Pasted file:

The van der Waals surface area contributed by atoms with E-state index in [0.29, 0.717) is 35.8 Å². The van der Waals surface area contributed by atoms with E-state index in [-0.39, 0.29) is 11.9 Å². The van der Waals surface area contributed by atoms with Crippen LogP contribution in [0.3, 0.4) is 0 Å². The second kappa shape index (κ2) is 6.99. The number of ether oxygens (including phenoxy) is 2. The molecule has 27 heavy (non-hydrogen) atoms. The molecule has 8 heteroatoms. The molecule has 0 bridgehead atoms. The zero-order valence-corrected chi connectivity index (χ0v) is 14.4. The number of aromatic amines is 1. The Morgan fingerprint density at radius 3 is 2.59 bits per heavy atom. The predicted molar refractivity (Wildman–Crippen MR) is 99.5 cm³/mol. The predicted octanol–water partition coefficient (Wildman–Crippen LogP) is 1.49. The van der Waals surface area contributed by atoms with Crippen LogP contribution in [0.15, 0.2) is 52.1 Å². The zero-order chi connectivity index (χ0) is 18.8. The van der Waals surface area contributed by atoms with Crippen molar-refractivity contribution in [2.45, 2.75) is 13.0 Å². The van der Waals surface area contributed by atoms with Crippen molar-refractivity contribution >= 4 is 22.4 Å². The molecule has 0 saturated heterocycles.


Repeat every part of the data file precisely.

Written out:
The van der Waals surface area contributed by atoms with E-state index in [0.29, 0.717) is 35.8 Å². The van der Waals surface area contributed by atoms with E-state index in [-0.39, 0.29) is 11.9 Å². The van der Waals surface area contributed by atoms with Crippen LogP contribution in [0.3, 0.4) is 0 Å². The second kappa shape index (κ2) is 6.99. The number of ether oxygens (including phenoxy) is 2. The molecule has 27 heavy (non-hydrogen) atoms. The molecule has 8 heteroatoms. The molecule has 0 bridgehead atoms. The zero-order valence-corrected chi connectivity index (χ0v) is 14.4. The number of aromatic amines is 1. The Morgan fingerprint density at radius 3 is 2.59 bits per heavy atom. The predicted molar refractivity (Wildman–Crippen MR) is 99.5 cm³/mol. The predicted octanol–water partition coefficient (Wildman–Crippen LogP) is 1.49. The van der Waals surface area contributed by atoms with Crippen LogP contribution in [0.15, 0.2) is 52.1 Å². The zero-order chi connectivity index (χ0) is 18.8. The van der Waals surface area contributed by atoms with Crippen molar-refractivity contribution in [2.45, 2.75) is 13.0 Å². The van der Waals surface area contributed by atoms with Crippen molar-refractivity contribution >= 4 is 22.4 Å². The molecule has 0 saturated heterocycles.